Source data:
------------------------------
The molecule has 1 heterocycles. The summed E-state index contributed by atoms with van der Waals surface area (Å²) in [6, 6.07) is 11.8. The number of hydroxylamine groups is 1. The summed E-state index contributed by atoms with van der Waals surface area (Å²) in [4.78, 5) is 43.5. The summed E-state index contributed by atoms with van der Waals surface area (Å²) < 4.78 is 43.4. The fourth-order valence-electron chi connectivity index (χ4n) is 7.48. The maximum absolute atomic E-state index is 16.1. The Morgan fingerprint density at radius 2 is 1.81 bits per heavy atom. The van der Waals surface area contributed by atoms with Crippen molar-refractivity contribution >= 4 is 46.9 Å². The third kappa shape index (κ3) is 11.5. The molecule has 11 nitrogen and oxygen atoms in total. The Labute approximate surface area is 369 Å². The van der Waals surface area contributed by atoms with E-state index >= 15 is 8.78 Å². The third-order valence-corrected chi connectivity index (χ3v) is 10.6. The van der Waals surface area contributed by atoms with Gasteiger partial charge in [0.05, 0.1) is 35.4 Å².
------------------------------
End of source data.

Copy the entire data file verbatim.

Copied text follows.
The molecule has 1 heterocycles. The summed E-state index contributed by atoms with van der Waals surface area (Å²) in [6, 6.07) is 11.8. The number of hydroxylamine groups is 1. The summed E-state index contributed by atoms with van der Waals surface area (Å²) in [4.78, 5) is 43.5. The summed E-state index contributed by atoms with van der Waals surface area (Å²) < 4.78 is 43.4. The fourth-order valence-electron chi connectivity index (χ4n) is 7.48. The maximum absolute atomic E-state index is 16.1. The Morgan fingerprint density at radius 2 is 1.81 bits per heavy atom. The van der Waals surface area contributed by atoms with Crippen molar-refractivity contribution >= 4 is 46.9 Å². The third kappa shape index (κ3) is 11.5. The molecule has 11 nitrogen and oxygen atoms in total. The Labute approximate surface area is 369 Å². The van der Waals surface area contributed by atoms with E-state index >= 15 is 8.78 Å². The third-order valence-corrected chi connectivity index (χ3v) is 10.6. The van der Waals surface area contributed by atoms with Gasteiger partial charge in [0.05, 0.1) is 35.4 Å².